• User Account Administrator
  • Directory Writers

Microsoft detailed information for the naming policy can be found here.


Custom blocked words

This is a comma separated list of words that you can configure. These words are blocked in Group names and aliases. Some examples of when you would want to configure blocked words:

  • Your department or business function names because you want to ensure you don’t have duplicate places for content
  • Regulatory words that you may have specific legal requirements around that you need to have more control over
  • Names of roles that you don’t want people to try to impersonate
  • Client, Vendor, or Competitor names

There are some things to know about these blocked words.

  • The checks are done AFTER appending the prefix/suffix to the Group name
    • If things like underscores (_) or dashes (-) are used in prefix/suffix they could stop your blocked word from working if there are no spaces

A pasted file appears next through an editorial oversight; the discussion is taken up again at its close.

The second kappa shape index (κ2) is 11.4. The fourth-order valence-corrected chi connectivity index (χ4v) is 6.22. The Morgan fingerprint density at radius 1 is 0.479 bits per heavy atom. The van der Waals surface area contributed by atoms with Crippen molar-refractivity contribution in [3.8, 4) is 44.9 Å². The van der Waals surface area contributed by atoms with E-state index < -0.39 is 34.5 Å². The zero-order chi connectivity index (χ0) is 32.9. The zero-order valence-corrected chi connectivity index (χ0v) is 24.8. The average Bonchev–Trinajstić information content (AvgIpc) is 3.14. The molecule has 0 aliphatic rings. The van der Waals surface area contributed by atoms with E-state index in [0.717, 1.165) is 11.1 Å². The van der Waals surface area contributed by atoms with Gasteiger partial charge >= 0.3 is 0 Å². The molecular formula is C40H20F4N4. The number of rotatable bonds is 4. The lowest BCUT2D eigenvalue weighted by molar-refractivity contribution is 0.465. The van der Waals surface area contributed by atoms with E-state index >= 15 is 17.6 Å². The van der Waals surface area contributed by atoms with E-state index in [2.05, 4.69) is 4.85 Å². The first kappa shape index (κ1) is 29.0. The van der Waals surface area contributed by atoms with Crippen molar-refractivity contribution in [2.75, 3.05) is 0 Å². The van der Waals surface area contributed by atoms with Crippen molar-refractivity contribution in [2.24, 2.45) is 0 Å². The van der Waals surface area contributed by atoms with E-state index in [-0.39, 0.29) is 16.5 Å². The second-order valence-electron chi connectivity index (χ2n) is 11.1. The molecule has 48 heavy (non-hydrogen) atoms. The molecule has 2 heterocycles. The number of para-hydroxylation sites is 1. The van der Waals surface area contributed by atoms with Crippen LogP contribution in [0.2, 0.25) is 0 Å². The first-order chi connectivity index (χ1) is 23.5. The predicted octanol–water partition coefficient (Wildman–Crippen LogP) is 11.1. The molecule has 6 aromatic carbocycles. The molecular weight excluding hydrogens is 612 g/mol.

• No sub-string searches are done
    • If “Drew” is the blocked word, “Andrew” would still work
  • Not case-sensitive
  • No character restrictions
  • No limit on the amount of words

Steps to set the Custom Blocked words

This is assuming you already have a directory settings template created, details in prior post, and connection information from the first section.

1 – Connect to Azure AD via PowerShell.

2 – Use comma delimited values for the blocked words.

3 – Review your updated settings; you can now see the default values for the directory settings object.


Prefix-Suffix naming policy

These can either be fixed strings or actually attributes from the user themselves. These 2 types of capabilities are stored within 1 overall string that is concatenated. Because of this, you must always have [GroupName] included in your setting. That is how you are able to have a prefix & a suffix. 

Some examples of using strings:

  • GRP [GroupName]
    • This puts the fixed string of “GRP ” before all of your Group names
  • #[GroupName] Group